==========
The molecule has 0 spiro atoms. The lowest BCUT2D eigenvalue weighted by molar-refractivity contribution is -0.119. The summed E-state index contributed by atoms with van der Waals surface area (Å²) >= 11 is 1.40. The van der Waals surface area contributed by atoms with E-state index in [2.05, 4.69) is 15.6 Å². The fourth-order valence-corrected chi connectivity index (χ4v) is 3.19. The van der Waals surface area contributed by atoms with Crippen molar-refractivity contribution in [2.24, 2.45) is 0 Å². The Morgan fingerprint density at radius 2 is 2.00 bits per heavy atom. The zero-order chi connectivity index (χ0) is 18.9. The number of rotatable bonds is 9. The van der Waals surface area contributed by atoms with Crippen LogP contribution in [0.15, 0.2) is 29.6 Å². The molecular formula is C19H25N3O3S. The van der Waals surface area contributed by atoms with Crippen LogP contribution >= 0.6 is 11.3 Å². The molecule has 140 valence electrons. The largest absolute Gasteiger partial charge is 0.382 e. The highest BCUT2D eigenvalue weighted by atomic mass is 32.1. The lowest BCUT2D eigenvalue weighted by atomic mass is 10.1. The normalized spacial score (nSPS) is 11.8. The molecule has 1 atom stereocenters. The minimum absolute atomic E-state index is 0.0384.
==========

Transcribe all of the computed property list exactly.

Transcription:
The molecule has 0 spiro atoms. The lowest BCUT2D eigenvalue weighted by molar-refractivity contribution is -0.119. The summed E-state index contributed by atoms with van der Waals surface area (Å²) >= 11 is 1.40. The van der Waals surface area contributed by atoms with E-state index in [2.05, 4.69) is 15.6 Å². The fourth-order valence-corrected chi connectivity index (χ4v) is 3.19. The van der Waals surface area contributed by atoms with Crippen molar-refractivity contribution in [2.24, 2.45) is 0 Å². The Morgan fingerprint density at radius 2 is 2.00 bits per heavy atom. The zero-order chi connectivity index (χ0) is 18.9. The number of rotatable bonds is 9. The van der Waals surface area contributed by atoms with Crippen LogP contribution in [0.15, 0.2) is 29.6 Å². The molecular formula is C19H25N3O3S. The van der Waals surface area contributed by atoms with Crippen LogP contribution >= 0.6 is 11.3 Å². The molecule has 140 valence electrons. The largest absolute Gasteiger partial charge is 0.382 e. The highest BCUT2D eigenvalue weighted by atomic mass is 32.1. The lowest BCUT2D eigenvalue weighted by atomic mass is 10.1. The normalized spacial score (nSPS) is 11.8. The molecule has 1 atom stereocenters. The minimum absolute atomic E-state index is 0.0384.